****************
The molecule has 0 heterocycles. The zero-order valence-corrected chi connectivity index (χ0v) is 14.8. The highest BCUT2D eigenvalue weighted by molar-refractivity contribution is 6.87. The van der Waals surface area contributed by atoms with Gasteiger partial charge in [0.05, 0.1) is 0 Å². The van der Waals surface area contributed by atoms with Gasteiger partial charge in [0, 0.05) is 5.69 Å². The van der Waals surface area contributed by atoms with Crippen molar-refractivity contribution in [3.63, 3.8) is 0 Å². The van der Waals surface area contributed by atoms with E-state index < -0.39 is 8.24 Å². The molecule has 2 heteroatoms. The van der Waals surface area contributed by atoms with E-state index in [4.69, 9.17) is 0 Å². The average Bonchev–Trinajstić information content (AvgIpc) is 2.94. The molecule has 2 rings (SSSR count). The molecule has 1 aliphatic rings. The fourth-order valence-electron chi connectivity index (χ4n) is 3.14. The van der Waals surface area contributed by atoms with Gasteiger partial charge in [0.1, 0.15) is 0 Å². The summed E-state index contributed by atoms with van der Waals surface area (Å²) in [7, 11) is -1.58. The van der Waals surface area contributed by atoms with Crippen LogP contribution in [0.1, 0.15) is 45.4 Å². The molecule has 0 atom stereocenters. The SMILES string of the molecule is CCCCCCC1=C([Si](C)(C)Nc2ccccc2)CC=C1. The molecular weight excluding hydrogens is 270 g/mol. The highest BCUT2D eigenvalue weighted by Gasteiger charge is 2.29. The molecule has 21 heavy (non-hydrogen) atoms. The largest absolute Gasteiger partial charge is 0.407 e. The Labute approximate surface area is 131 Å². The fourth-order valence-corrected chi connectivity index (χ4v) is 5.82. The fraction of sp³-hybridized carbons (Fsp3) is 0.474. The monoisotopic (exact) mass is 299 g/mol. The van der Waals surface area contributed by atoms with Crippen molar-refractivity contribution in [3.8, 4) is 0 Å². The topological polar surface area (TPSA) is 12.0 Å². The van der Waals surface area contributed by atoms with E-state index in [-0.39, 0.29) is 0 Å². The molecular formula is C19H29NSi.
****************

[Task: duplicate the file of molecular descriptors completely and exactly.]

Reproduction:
The molecule has 0 heterocycles. The zero-order valence-corrected chi connectivity index (χ0v) is 14.8. The highest BCUT2D eigenvalue weighted by molar-refractivity contribution is 6.87. The van der Waals surface area contributed by atoms with Gasteiger partial charge in [0.05, 0.1) is 0 Å². The van der Waals surface area contributed by atoms with Gasteiger partial charge in [0, 0.05) is 5.69 Å². The van der Waals surface area contributed by atoms with Crippen molar-refractivity contribution in [3.63, 3.8) is 0 Å². The van der Waals surface area contributed by atoms with E-state index < -0.39 is 8.24 Å². The molecule has 2 heteroatoms. The van der Waals surface area contributed by atoms with E-state index in [4.69, 9.17) is 0 Å². The average Bonchev–Trinajstić information content (AvgIpc) is 2.94. The molecule has 2 rings (SSSR count). The molecule has 1 aliphatic rings. The fourth-order valence-electron chi connectivity index (χ4n) is 3.14. The van der Waals surface area contributed by atoms with Gasteiger partial charge in [0.1, 0.15) is 0 Å². The summed E-state index contributed by atoms with van der Waals surface area (Å²) in [7, 11) is -1.58. The van der Waals surface area contributed by atoms with Crippen LogP contribution in [0.1, 0.15) is 45.4 Å². The molecule has 0 atom stereocenters. The SMILES string of the molecule is CCCCCCC1=C([Si](C)(C)Nc2ccccc2)CC=C1. The molecular weight excluding hydrogens is 270 g/mol. The highest BCUT2D eigenvalue weighted by Gasteiger charge is 2.29. The molecule has 21 heavy (non-hydrogen) atoms. The largest absolute Gasteiger partial charge is 0.407 e. The Labute approximate surface area is 131 Å². The fourth-order valence-corrected chi connectivity index (χ4v) is 5.82. The fraction of sp³-hybridized carbons (Fsp3) is 0.474. The monoisotopic (exact) mass is 299 g/mol. The van der Waals surface area contributed by atoms with Crippen molar-refractivity contribution in [3.8, 4) is 0 Å². The topological polar surface area (TPSA) is 12.0 Å². The van der Waals surface area contributed by atoms with E-state index in [-0.39, 0.29) is 0 Å². The molecular formula is C19H29NSi.